A Tel Aviv University-led research study reportedly found that oxygen therapy can dramatically reduce the symptoms of post-traumatic stress disorder (PTSD) and was so successful that half of those who underwent the therapy were no longer deemed to have PTSD at the conclusion of the treatment regimen.
The study was “based on use of hyperbaric oxygen chambers by 18 IDF veterans with post-trauma,” The Times of Israel reported. “Hyperbaric oxygen is not currently used for any significant PTSD treatments, and the scientists who conducted the study say it could open a new avenue to help people battling the disorder.”
“We’ve started in this research to treat PTSD in a way that seeks to effect on actual physical changes in the brain,” Dr. Keren Doenyas-Barak, part of the team behind the study, told The Times of Israel. “This approach doesn’t rely on psychological tools. It’s biological, not psychological, so it represents something fresh.”
The report said that Doenyas-Barak indicated that the test subjects showed significant improvement in both reported symptoms that are used to diagnose the illness and in brain scans.
“According to the diagnostic scale, by the end of the therapy course, half of those treated were no longer considered to have PTSD,” the report added. “The therapy is thought to work by increasing the plasticity of the brain, which enables wounds in the brain tissue to heal.”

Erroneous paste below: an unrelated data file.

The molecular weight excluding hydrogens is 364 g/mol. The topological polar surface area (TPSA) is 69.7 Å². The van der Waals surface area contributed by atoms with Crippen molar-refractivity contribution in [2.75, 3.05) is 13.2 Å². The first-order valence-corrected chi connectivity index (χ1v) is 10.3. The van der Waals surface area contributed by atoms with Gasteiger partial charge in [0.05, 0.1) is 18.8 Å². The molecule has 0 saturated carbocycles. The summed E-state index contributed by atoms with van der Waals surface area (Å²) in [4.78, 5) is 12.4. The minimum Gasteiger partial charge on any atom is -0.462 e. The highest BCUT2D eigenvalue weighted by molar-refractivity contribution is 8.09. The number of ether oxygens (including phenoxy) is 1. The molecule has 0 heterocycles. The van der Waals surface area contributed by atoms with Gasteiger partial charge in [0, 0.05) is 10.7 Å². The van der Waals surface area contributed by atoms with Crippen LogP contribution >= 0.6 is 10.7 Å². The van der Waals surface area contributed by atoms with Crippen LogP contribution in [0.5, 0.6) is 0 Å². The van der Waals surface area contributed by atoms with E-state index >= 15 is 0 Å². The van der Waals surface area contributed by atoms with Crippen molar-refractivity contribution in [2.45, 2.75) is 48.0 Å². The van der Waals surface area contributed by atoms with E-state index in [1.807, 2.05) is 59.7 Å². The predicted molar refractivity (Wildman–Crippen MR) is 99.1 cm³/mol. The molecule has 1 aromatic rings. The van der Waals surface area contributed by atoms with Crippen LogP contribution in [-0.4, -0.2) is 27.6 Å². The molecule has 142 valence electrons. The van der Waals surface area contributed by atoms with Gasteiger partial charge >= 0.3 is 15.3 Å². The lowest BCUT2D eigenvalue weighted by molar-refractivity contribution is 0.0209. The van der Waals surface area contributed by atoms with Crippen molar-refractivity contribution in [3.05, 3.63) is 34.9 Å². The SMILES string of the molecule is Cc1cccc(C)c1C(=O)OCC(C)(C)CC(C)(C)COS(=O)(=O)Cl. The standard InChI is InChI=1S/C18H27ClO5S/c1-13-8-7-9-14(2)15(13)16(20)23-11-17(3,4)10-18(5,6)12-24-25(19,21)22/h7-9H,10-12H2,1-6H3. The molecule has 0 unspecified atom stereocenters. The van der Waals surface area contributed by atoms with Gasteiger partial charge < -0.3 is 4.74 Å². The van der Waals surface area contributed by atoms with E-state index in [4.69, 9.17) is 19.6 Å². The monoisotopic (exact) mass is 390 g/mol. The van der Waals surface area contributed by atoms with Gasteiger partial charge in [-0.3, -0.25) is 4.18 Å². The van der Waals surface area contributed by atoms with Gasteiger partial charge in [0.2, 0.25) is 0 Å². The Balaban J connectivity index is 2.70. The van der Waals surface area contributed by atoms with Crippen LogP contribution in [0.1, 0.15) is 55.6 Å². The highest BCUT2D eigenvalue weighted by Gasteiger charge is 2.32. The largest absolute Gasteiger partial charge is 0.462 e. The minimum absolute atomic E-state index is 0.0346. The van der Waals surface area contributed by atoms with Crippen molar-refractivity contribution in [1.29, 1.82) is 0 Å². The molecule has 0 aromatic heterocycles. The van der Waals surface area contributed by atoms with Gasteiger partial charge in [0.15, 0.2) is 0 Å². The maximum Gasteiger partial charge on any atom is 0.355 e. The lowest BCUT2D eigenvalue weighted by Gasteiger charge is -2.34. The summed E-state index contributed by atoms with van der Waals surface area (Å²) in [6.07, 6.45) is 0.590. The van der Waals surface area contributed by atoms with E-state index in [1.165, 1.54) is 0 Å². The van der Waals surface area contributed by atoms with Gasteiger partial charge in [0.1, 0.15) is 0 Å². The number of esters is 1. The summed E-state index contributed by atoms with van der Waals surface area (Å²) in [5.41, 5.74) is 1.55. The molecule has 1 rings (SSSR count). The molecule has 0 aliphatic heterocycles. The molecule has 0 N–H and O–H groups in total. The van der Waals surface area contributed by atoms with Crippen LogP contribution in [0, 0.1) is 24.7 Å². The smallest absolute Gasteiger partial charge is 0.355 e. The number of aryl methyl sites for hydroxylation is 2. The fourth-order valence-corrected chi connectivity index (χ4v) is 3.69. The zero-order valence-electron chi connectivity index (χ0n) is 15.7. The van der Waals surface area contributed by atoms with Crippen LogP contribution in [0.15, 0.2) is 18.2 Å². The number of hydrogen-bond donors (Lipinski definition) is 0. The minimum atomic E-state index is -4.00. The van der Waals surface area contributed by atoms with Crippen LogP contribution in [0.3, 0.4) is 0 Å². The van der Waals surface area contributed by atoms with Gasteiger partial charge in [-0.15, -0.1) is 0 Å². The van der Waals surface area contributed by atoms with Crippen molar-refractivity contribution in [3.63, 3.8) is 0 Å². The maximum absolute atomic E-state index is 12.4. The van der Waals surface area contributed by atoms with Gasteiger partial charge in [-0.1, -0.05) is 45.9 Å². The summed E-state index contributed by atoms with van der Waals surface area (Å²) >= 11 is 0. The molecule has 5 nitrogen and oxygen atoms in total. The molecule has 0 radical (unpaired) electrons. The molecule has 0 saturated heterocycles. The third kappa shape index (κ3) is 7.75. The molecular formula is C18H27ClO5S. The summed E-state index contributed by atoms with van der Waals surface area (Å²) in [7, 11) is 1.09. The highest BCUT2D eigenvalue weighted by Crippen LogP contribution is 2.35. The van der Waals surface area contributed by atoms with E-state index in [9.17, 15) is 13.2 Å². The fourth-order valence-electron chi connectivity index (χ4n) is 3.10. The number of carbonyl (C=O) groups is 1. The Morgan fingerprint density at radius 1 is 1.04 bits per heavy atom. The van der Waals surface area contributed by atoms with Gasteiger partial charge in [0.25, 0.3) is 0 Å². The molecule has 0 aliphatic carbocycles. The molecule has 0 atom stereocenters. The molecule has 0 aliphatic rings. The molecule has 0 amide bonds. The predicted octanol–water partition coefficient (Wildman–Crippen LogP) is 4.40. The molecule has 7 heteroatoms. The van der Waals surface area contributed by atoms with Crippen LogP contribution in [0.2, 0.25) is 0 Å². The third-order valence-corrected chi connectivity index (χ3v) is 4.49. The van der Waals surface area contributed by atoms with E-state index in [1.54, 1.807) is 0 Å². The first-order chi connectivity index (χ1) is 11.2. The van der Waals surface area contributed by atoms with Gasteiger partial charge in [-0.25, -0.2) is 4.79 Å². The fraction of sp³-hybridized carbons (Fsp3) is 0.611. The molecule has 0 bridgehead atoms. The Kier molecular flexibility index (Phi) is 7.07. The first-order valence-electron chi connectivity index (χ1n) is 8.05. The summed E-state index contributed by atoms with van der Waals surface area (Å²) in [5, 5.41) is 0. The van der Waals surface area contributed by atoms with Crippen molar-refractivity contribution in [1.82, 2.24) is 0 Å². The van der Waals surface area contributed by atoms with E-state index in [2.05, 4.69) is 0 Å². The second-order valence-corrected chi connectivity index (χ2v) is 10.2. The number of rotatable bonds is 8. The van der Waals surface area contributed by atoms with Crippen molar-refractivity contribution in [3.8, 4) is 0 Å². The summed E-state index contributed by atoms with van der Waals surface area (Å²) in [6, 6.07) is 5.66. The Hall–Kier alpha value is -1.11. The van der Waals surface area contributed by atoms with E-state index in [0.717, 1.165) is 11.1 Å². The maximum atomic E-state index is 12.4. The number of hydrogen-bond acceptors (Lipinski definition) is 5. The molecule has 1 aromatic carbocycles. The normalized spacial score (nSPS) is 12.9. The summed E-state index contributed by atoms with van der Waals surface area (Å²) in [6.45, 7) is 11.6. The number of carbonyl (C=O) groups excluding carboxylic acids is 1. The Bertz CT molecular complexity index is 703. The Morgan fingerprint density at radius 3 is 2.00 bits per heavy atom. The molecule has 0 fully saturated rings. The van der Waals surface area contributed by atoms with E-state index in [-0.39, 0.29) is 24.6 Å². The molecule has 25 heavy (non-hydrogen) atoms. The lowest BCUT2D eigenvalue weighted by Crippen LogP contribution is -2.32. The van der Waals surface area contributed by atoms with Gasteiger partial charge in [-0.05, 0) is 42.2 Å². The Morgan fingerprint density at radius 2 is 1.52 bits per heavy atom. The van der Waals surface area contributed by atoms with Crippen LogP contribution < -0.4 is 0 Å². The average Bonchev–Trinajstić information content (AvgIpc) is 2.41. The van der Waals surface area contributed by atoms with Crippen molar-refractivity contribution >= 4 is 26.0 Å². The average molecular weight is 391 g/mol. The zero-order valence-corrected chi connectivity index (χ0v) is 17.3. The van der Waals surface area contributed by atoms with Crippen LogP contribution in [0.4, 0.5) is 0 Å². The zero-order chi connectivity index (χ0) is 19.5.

The Jerusalem Post reported:
The patients for the study were men ages 25-60 with combat-associated PTSD that had lasted for at least four years. They arrived at the study through referrals by their psychiatrist or psychotherapist or applied after seeing advertisements that were posted in social media groups. They were then filtered according to requirements posed in a questionnaire until the researchers had a group that fit their requirements.
After being selected, the patients were put through a series of examinations and then split randomly into treatment and control groups. The patients in the treatment group continued with their therapy from before the study and were given 60 daily sessions of HBOT five days a week. The patients in the control group continued with their therapy but did not undergo HBOT.
After three months, the patients underwent a series of tests to determine whether they had improved. The HBOT group showed significant improvements over the control group in multiple tests.
“Today we understand that treatment-resistant PTSD is caused by a biological wound in brain tissues, which obstructs attempts at psychological and psychiatric treatments,” Professor Shai Efrati, who participated in leading the research, said. “With the new HBOT protocols, we can activate mechanisms that repair the wounded brain tissue. The treatment induces reactivation and proliferation of stem cells, as well as generation of new blood vessels and increased brain activity, ultimately restoring the functionality of the wounded tissues. Our study paves the way to a better understanding of the connection between mind and body.”